Setting the World on Fire

Setting the World on Fire

Posted: Wed, 03 Mar 2021 15:32

Setting the World on Fire

For Catholic teacher and deacon, Michael Bennett, righteous anger at the inequalities faced by so many children fuels the hope and courage educators need to help all children achieve their full potential, and to be the people God made them to be. (Image: adapted from a photo by Timon Studler on Unsplash)

This morning I woke up to these words of wisdom attributed to St Catherine of Siena:

"If you are what you should be, you will set the whole world on fire."

Whenever I see the pain that poverty causes, or the apathy towards education that I have often seen in the poor and those who should embrace education but are often too consumed with survival to fully commit to the educational process, I get angry. When I see some people in education look down upon, even laugh at, schools who are working flat out in areas of deprivation yet still do not gain the recognition they deserve, I get angry. Why? Anger is surely destructive, or at least counterproductive, you may say. My response is: not at all!

St Augustine of Hippo reflects on anger as a form of 'hope'. Yes, you heard me: hope.

Hope has two beautiful daughters; their names are anger and courage.

At the heart of the Salesian charism is optimism—hope. It is a desire to set the world on fire with the hope that education offers. Hope often requires anger. In education, we should be angry that children live in poverty. We should, we really should. Educators should be angry at the unfair playing field that judges leafy, middle-class schools by the same criteria as schools that serve families who face infinitely more barriers to learning. This is righteous anger, and we should not underestimate its power to transform. The anger we face should inspire us to take heart, have courage and build the Kingdom of God through education.

In Matthew 13:31–32, Jesus explains what the Kingdom of God is:

He told them another parable: "The kingdom of heaven is like a mustard seed, which a man took and planted in his field. Though it is the smallest of all seeds, yet when it grows, it is the largest of garden plants and becomes a tree, so that the birds come and perch in its branches.

Educators are the tiny mustard seed that can plant the vision of a better world in the hearts and minds of young people. This is a vision of a just world for all; a world when worth is not decided on the postcode a child is born into or the salary and status of their parents, but on the content of their character and their ability to achieve despite the limits placed upon them. To take up the challenge to build the Kingdom of God through the ministry of education requires courage. Christ himself was clear of this in the Gospel of St Luke 9:23:

Then he said to them all: "Whoever wants to be my disciple must deny themselves and take up their cross daily and follow me".

Teaching requires courage. To walk with young people in their daily lives with all that they encounter in this world is a courageous act. The path is often hazardous; rarely is it easy. Yet it is a path that many follow because they feel a genuine call from the Lord. This is why I have always believed that the ministry of education is a genuine vocation. For me, it was a vocation informed by anger. I was the first in my family to go to university. My father is a bright man, who over time achieved success in industry, yet, as the eldest of ten children from a working-class Catholic ghetto in Liverpool, he was denied the access to education that a person born three miles down the road would have had. I get angry when I see families barely able to make ends meet yet still try their best to give their children all they can. We, like Don Bosco and de la Salle, must be moved to action by the anger we experience in the face of the hardships in which we see many young people living. St John Bosco saw the poverty that confronted many of the children who came to his Oratory, and he must have been angry. This must have filled him with hope and courage for what could be achieved when we translate our anger into the courage to create and build the Kingdom of God. I for one believe that each day, each lesson, each book that is marked or lesson that is planned, is another brick in the building of God's Kingdom.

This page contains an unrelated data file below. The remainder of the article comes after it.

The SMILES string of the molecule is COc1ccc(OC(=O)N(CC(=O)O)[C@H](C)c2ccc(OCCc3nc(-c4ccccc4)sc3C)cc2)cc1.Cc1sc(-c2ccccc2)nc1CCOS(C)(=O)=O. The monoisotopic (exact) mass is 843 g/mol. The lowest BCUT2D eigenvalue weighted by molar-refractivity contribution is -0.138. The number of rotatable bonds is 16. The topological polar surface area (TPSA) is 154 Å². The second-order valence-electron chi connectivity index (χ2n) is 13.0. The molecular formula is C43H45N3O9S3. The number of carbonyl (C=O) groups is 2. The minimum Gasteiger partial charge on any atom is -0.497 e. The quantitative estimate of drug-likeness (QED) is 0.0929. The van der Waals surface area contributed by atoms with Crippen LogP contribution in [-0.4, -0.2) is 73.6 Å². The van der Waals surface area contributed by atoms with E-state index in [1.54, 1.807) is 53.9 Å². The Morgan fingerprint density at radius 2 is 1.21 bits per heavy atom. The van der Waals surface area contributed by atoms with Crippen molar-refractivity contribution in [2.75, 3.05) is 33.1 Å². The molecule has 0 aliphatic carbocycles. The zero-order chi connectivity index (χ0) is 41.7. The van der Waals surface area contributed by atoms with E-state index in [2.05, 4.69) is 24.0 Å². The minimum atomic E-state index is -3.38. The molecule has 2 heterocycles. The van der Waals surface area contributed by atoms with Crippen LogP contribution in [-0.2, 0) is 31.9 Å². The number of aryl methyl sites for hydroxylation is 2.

Catholic education is the pearl of great price (cf. Matt 13:45–46). It is the means by which the Kingdom will be built. Those who pick up their cross and walk with Christ as teachers and ministers will indeed set the world on fire. The most authentic expression of Catholic education is allowing young people to grow and develop into the people that they are called to be. The joy of seeing a pupil years after they have left school and hearing about all they have achieved is one of the greatest blessings bestowed upon any teacher. The command to live life to the full will only be achieved when those in our care are allowed to be all that they can be. When this is the reality, our students will set the world on fire.

Michael Bennett

Tags: Gospel, Homepage, Prayer, Salesian Education, Salesian Spirituality, Salesians of Don Bosco